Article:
“Well, here’s another nice mess you’ve gotten me into.” Variations of this line were always a part of Laurel and Hardy movies. In fact, the pair made a film in 1930 with the title “Another Fine Mess.”
A couple of weeks ago I wrote about things I had learned at the Radio Show 2016 in Nashville and one of those things was about “sharing your messes” during a presentation I attended given by John Bates. What I will share today are some of the points John made amplified by my own personal experiences in the classroom and on the job.
3 Ways to Inspire & Connect
John said there are three ways to inspire and connect with people or an audience. Logic is not one of them. We are emotional creatures and to engage people you first need to touch them emotionally. I know from my sales training from the Wizard of Ads – Roy H. Williams – that you first must touch a person’s heart before you will win their mind and their wallet to buy whatever it is you’re selling.
John next said our human eyes are unique. We are the only living creature that has white in our eyes. We always know where a person is looking (or not looking). Our eyes enable us to better cooperate with one another.
Our conspicuous eyes mean we can immediately sense authenticity when dealing with others.
Your Message is Your Mess
I don’t know about you, but over my career I’ve learned that success teaches you very little. It’s our screw-ups that are the great teacher of life’s lessons.
When things are going great, the natural impulse is to not do anything to screw it up.
Likewise, when teaching another person, only sharing your successes imparts very little knowledge. However, when you share the things that went wrong, and how you learned from these little disasters, and how you changed course to not have something like that happen again, real knowledge is shared.
Les Brown puts it this way: “People don’t connect with your successes; they connect with your messes.”
Life’s real knowledge message is in your mess.
Let Me Tell You about the Time I Screwed-Up
My students tell me that how impactful my sales lectures are when they contain stories about the things I did wrong, learned from and grew from, by messing it all up.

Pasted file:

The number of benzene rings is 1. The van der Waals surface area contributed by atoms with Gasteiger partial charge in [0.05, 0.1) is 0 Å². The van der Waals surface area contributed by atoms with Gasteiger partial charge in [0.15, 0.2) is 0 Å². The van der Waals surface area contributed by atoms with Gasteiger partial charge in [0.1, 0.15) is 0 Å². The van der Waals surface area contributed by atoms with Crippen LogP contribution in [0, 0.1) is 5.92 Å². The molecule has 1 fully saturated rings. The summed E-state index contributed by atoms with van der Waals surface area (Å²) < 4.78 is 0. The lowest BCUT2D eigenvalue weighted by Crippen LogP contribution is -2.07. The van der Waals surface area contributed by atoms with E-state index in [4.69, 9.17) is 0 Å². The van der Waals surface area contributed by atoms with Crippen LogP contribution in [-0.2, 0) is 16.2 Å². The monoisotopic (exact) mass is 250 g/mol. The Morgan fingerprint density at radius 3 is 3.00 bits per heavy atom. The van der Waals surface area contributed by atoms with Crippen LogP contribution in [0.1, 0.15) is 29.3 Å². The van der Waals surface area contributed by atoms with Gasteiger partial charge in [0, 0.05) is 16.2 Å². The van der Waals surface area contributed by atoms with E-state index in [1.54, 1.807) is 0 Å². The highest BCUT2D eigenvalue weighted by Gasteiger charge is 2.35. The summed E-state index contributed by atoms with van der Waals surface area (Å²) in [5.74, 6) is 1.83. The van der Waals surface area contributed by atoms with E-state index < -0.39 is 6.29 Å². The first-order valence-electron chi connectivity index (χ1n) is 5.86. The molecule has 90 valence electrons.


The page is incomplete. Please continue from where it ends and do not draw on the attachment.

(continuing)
Wow, they say, a teacher that doesn’t know it all, that makes mistakes and became a better person through failure. It lets them know that failure isn’t fatal and can provide some benefits.
I vividly remember the time a new hotel came to town and I went in to see the new manager spewing facts and figures a mile a minute. I had thoroughly prepared for the meeting and I was there dumping all of my prep on his head. The only problem was, I had not touched this new manager on a emotional level and I never asked him what he wanted to achieve. I would be the only media property to not be on the initial buy.
I went back to see the new manager, hat-in-hand, to find out what I did wrong. I’m grateful that he would share with me why I wasn’t bought. Turns out, I was such a fast-talker he figured me to be the conman in the group of media sales people who had initially come to call on him. What he quickly learned was, I knew my stuff and that we should work closely together going forward. It was my first impression that needed working on, he would tell me.
I would learn that when you meet someone for the first time, you need to not “spill all your candy at the door” but shut-up and listen first. Establish common ground and build rapport on which a solid relationship can be built upon.
Losing that sale taught me a valuable lesson that would greatly improve my new radio sales career.
Make a Difference
So don’t be afraid to share yourself with others. Let them in and show them you’re human.
My sales mantra when calling on a new business was always make a friend. People buy from people they know and like. They buy from their friends.
People who listen to the customer, define how success will be measured and make a difference will never have to worry about making a sale.